It's not enough to have a verbal agreement, say, discussing the details one night over dinner. Even with all the witnesses in the world, an oral agreement is invalid. For a prenup to hold up in court, you must actually write out the provisions and sign on the dotted line. No written contract, no agreement.
Finally, and this may sound obvious, but both parties must sign the agreement in order for it to take effect. If one party fails to sign, there is no agreement.
The agreement contains invalid or unconscionable provisions.
Prenuptial agreements cannot violate existing law, particularly when it comes to matters like child support The law does now allow either spouse to renounce their duties, even if both sides agreed when they signed the contract. In addition, the law recognizes the concept of fairness. Let's say one spouse faces severe financial hardship, while the other looks forward to a bright and prosperous future. Even if both parties agreed to the arrangement at the outset, the court may decide that the contract, as it stands, is invalid, particularly if circumstances have changed drastically since it was signed. In other words, the court may not uphold an agreement that is grossly unfair.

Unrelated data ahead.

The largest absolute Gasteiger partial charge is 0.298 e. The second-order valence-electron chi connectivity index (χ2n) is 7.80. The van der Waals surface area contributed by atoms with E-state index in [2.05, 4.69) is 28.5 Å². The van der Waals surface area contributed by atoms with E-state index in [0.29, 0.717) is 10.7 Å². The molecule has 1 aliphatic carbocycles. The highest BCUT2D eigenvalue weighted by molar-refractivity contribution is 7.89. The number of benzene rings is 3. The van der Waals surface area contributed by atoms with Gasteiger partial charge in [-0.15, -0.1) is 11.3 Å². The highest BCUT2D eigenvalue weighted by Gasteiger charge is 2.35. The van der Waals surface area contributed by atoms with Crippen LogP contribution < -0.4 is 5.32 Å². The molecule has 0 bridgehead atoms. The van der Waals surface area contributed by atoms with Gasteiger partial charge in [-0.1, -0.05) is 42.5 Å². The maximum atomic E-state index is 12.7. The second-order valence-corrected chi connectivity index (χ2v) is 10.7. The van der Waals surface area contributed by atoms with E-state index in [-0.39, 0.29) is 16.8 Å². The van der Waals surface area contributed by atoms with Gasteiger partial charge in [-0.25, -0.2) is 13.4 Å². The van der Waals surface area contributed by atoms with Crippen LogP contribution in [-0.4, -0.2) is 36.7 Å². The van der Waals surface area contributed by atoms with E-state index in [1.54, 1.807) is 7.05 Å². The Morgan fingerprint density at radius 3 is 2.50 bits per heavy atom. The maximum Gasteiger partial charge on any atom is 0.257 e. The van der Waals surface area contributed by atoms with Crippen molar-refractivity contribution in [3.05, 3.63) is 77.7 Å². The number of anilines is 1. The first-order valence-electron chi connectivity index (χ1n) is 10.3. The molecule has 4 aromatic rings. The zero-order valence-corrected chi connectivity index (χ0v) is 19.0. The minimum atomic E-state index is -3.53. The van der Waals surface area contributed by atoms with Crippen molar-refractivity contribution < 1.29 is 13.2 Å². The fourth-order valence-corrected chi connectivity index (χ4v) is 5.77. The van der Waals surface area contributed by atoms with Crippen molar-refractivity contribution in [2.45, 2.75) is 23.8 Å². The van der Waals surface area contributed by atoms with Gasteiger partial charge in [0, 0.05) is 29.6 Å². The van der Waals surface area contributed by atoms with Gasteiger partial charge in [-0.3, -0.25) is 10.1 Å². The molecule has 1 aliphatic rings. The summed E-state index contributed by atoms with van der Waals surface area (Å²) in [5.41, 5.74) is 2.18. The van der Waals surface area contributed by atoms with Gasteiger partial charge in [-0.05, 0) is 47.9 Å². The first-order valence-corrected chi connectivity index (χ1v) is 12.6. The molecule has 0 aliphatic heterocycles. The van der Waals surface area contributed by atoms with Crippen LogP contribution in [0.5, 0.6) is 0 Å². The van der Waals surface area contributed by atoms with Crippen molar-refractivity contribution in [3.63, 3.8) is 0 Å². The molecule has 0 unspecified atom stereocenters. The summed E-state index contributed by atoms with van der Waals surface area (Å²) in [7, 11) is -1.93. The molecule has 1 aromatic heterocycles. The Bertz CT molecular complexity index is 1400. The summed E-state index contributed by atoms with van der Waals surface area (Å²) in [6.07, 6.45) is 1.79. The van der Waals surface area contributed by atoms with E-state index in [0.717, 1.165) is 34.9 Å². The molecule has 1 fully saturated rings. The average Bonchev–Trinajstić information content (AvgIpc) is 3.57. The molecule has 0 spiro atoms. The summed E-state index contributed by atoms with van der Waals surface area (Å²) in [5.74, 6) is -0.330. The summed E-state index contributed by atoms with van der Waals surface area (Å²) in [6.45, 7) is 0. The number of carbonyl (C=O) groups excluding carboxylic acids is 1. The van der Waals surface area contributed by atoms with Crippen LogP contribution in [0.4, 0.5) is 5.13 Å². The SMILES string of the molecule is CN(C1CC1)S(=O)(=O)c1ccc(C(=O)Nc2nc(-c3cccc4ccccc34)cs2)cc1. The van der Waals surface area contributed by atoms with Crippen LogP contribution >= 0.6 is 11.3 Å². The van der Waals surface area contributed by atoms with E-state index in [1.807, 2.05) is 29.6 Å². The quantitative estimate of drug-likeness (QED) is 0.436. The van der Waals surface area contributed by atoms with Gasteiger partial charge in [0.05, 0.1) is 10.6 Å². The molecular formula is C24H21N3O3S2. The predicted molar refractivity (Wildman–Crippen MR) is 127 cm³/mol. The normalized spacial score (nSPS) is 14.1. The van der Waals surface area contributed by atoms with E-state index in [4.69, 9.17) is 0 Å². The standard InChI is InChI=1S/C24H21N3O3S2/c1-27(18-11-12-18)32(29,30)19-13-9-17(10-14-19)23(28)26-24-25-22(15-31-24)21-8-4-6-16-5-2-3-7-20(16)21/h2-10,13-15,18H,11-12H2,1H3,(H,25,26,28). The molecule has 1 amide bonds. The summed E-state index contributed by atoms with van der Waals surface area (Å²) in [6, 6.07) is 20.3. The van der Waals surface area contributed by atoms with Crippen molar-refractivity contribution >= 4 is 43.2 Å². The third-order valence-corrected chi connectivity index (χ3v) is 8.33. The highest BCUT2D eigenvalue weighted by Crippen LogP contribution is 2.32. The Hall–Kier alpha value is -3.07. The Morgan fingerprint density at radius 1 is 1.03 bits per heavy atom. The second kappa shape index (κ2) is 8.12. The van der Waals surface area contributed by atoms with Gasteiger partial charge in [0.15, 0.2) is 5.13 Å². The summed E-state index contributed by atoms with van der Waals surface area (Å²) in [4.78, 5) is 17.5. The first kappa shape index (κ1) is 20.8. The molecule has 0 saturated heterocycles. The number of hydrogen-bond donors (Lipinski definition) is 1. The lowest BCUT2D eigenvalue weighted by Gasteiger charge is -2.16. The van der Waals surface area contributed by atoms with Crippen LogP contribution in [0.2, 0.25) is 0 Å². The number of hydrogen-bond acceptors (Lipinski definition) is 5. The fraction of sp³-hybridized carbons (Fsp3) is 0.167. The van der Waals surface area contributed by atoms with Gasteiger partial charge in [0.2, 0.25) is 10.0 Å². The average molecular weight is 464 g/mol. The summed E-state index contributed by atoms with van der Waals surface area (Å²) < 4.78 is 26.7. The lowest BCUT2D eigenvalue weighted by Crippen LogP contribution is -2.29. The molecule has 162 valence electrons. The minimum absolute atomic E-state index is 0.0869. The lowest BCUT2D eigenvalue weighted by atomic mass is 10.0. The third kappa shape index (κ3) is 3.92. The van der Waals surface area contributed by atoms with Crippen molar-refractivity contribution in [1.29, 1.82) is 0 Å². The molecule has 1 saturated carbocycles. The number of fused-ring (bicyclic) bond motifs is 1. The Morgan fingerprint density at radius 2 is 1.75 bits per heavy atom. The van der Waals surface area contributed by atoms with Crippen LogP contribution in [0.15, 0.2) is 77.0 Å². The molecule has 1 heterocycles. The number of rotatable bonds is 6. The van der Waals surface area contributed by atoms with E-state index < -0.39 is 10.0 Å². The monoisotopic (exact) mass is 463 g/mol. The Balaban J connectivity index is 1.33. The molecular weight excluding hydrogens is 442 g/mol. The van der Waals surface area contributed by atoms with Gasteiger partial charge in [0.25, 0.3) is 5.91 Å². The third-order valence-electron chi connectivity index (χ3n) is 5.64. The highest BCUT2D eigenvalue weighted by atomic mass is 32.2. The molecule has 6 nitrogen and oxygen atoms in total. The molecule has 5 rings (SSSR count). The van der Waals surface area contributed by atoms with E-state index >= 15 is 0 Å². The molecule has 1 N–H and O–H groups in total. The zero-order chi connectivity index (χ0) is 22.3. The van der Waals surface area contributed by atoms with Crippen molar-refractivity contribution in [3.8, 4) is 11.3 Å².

- There was pressure to sign.
Both parties must enter into a contract of their own free will; otherwise, it is not a valid legal agreement. Any coercion negates the agreement. If anyone pressured you into signing the agreement, whether it was your spouse, their lawyer, or their family, the court will not recognize the document. Take one example: One partner threatens to cancel or postpone the wedding at the last minute unless the other agrees to sign immediately. That could be considered a form of pressure. Someone who is more concerned about the financial and social impact of a canceled wedding than the legal implications of a prenuptial agreement may not be in the best position to deal with the future ramifications of their actions.
- One party provided false or incomplete information.
Typically, when you sign a prenup, you reveal your income, the value of your assets, and the extent of your liabilities. Failing to disclose important information, or lying about it, puts the other party at a disadvantage. When the time comes for a divorce, that could negate the contract. Since people sign agreements based on the information they have at the time, providing false or incomplete details impedes their ability to make an informed decision.